Moya. Early Life Experiences

posted October 15th, 2010 by Janet Graham - Leave a Comment

I asked Moya to tell me about the experiences in her early life which she believed had the greatest impact on her work life and career.

 

Moya said the best experience she had was having the mother she had.  She said: “She’s just the most amazing person. She is almost 80 now and she’s unbelievable. She lives in the little community of Coley’s Point, Newfoundland and a big week for she and my Dad is to go to the Bay Roberts library and read six month-old New York Times and talk to each other about what they’re reading. When I said to them, the news is six months old my dad said, Moya, when you get to be my age you don’t need to know that it happened yesterday, you just need to know that it happened, it’s all history darling.  I really think having the mother I had was the best experience of my early life because she told us we could be anything. She also told us that she wasn’t ever going to help us with our homework and she never did.  She said I teach kids that have learning disabilities; none of my kids have learning disabilities, so get out your books. In those days, it was quite unusual to have a working mother but my mother worked.  We always ate very early and she would clear the table after dinner and say, okay dinner’s over, get out your books and we were just expected to do that and if there was a scholarship on the go she would say well you know I expect one of you to get it, that’s it, that’s all. She would say you’re all going to university, although we probably didn’t have two cents to rub together.  The most our family ever made was $28,000 a year, in the best year we ever had. My father fixed everything going and worked seven days a week. My parents struggled every month to make the two ends meet but as far as they were concerned we were all going to university and when the time came for us to put the applications in and there was money attached to going to university, they just said well you know there’s a scholarship, you’d better get it.” 

 

Moya said in terms of her earliest experiences one of the things that really paved the way for her was the expectation of performance, no excuses. She says that is the first thing which comes to mind. In her mother’s mind, if her children didn’t have anything wrong with them, they were expected to perform. You were expected to get out your books and study because the expectation of performance was always there.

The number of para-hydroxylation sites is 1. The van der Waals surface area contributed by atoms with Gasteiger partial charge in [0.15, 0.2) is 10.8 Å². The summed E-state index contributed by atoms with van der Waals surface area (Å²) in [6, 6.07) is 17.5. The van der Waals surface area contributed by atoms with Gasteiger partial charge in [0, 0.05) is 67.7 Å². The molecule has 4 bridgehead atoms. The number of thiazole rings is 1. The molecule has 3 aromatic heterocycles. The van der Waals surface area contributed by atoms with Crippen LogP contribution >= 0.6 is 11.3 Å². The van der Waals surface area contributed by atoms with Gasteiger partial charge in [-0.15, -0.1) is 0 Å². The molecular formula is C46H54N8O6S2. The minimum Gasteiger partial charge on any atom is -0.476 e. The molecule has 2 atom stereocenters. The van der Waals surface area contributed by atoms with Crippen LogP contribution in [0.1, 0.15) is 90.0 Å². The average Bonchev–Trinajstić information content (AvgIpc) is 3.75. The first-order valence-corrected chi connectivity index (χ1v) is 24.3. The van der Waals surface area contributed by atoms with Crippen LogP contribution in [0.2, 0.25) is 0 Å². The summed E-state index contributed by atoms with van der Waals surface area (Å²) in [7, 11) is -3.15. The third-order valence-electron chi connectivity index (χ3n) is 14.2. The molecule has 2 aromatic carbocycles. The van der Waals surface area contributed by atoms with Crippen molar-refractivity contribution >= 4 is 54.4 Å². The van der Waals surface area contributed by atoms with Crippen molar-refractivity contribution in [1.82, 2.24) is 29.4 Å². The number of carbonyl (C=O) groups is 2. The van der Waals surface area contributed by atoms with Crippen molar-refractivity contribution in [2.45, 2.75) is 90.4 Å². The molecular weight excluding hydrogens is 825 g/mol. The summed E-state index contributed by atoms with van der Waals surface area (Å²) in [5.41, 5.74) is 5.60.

Moya says her parents could see that there was this bigger world out there and they wanted their kids to experience it. For them, it started with education which was university but it also involved travel and this perspective had a significant impact on her. She says as much as Newfoundland is a mecca for everybody who was born there, in terms of making the pilgrimage back there at least two or three times a year, her parents never felt that way. Her parents said there is this whole big world out there, go see it. 

 

Moya says: “I remember when I was about 14 a big deal for my mother was to get out of the house on Sunday afternoon and walk to Edwards Drug Store. She would pick one of us every week to go with her.  I don’t know what she got at Edwards Drug Store, probably nothing; it was just a place to go, a destination. However, when the Vogue magazine came out she always bought it which was a huge frivolity for our family. My mother didn’t dare tell my father that she had spent what was in those days, maybe a $1.50 or so. She would come back and she’d say, now, when everybody’s gone to bed we’re going to look at this magazine.  She loved to sew and she knew every kind of fabric known to mankind and could make patterns on her own and if we had anything to go to we looked good because mum made it for us.  She would look at those dresses and she could tell what they were made of just by looking at the pictures. We would sit side by each and she’d say, now, your job in life is to have a real reason and a real place to go to wear dresses like these because she knew that the people that wore those dresses were at the top of society and had achieved something in the world. I would have to say the earliest influence in my life that really got me thinking beyond my home land, my home place, was my parents.  They were great and my mother in particular was pretty amazing.”